Investing with religious values in mind is usually an exclusionary screen that eliminates such things as alcohol, tobacco and gambling interests from investment. In the survey, adult entertainment took over the top spot for the investments they want to avoid. The "me too" movement and a constant bombardment of sexually oriented material from media outlets may be highlighting this concern, Fernandez speculated.

Discussions about religious values are often avoided in business settings, but Fernandez said she did not feel investors would be offended if an advisor asked about what values they want included in their investment options.

Investors said they feel aligning their portfolio with their values will make achieving their investment goals easier, with younger investors feeling more strongly. Fifty percent of respondents under 50 think it is easier to achieve their investment goals with a values-based approach, but 65% of investors aged 23 to 34 think aligning your portfolio with your values makes it easier to achieve your investment goals.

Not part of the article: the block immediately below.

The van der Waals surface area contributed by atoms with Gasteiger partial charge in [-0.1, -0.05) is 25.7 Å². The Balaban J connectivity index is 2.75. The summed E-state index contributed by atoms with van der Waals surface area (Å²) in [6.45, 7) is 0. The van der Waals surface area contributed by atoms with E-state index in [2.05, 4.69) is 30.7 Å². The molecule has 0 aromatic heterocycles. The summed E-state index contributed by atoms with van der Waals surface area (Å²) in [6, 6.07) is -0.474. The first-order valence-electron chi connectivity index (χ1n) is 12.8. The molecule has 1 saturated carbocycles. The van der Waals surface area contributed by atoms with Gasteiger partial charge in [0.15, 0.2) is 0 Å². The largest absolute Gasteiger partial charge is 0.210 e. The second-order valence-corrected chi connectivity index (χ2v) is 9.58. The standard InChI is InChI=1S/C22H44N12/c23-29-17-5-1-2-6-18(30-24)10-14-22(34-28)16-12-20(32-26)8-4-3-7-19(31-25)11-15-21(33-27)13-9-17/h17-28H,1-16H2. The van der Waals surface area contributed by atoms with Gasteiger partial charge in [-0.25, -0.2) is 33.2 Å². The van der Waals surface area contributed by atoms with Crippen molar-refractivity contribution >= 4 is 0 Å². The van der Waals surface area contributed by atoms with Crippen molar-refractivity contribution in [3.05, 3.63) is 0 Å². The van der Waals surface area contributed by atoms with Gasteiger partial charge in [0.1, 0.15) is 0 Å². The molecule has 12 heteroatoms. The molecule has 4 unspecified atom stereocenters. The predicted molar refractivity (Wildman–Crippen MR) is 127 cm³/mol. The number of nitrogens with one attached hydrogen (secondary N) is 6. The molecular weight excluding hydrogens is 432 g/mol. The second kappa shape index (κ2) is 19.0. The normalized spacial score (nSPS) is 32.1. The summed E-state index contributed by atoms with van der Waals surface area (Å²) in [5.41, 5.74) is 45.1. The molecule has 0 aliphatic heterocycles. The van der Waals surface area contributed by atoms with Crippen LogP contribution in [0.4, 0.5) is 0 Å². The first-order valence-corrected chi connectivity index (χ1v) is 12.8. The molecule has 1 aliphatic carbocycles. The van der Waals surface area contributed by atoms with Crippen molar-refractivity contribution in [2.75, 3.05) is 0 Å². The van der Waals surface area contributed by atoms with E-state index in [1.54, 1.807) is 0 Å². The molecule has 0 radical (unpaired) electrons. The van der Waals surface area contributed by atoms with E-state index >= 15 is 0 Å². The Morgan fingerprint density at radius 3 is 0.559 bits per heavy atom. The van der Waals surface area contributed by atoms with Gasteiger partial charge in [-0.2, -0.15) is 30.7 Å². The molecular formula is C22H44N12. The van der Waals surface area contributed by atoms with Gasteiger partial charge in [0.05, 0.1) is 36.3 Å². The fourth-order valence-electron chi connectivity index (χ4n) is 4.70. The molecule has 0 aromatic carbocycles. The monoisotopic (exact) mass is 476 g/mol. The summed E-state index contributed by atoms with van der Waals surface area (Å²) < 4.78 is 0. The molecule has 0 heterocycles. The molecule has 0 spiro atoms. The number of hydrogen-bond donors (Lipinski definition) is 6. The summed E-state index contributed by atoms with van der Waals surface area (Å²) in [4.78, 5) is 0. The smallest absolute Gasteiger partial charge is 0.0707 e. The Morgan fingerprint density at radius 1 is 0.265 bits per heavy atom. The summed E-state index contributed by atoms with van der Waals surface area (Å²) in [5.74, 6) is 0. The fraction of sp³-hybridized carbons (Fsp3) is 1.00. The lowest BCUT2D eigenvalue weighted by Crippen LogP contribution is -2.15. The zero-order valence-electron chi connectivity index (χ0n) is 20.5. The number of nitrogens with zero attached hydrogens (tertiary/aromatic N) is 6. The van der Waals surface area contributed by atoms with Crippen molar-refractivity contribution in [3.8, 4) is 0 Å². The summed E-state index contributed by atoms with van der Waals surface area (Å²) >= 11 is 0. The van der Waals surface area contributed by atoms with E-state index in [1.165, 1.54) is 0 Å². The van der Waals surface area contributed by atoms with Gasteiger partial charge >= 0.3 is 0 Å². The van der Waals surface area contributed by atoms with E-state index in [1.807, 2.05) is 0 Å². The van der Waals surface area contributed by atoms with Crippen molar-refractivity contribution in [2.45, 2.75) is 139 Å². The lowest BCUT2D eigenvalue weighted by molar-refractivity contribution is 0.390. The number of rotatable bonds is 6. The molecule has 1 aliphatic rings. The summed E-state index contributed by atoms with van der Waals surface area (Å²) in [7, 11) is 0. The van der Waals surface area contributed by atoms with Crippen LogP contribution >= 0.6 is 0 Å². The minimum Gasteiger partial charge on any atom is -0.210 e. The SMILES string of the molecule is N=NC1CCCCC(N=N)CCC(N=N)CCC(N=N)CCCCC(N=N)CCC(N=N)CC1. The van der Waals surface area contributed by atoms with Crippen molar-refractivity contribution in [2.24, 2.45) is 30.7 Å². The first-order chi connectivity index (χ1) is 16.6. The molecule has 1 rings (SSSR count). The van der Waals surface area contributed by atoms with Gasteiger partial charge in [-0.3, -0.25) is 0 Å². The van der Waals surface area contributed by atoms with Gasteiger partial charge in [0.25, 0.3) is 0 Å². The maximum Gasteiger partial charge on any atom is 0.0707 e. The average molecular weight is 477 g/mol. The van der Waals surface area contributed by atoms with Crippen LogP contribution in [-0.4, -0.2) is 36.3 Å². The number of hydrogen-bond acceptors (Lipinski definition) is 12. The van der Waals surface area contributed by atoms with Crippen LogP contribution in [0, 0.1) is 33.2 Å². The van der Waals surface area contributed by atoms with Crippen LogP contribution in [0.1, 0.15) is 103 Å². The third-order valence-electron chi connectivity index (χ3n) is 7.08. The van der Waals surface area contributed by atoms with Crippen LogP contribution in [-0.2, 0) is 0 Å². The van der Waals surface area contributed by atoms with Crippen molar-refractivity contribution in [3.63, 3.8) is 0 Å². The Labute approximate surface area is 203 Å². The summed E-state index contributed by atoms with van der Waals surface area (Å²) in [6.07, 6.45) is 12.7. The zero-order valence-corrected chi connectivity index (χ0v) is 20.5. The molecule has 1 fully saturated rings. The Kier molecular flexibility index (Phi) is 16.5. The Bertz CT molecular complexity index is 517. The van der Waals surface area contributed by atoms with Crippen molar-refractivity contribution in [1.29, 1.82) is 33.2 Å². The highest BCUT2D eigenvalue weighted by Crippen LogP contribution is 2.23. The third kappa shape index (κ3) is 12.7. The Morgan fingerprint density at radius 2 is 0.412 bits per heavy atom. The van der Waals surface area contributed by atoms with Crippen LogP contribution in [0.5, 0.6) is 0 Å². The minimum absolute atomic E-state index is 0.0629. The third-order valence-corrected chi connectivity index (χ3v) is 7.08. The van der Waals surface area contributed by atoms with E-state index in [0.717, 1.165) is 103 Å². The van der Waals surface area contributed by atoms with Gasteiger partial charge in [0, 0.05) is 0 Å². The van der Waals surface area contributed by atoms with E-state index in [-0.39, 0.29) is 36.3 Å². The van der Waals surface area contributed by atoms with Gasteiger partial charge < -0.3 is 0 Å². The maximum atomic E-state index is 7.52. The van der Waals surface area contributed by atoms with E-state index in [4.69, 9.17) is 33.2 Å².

"Clearly, investors care deeply about aligning their investments with their values, and they are paying attention to how they are invested," said Michael Kern, president and CEO of Crossmark. "Religious values are at the heart of how many people live their lives, and it is important for advisors to recognize what their clients value."

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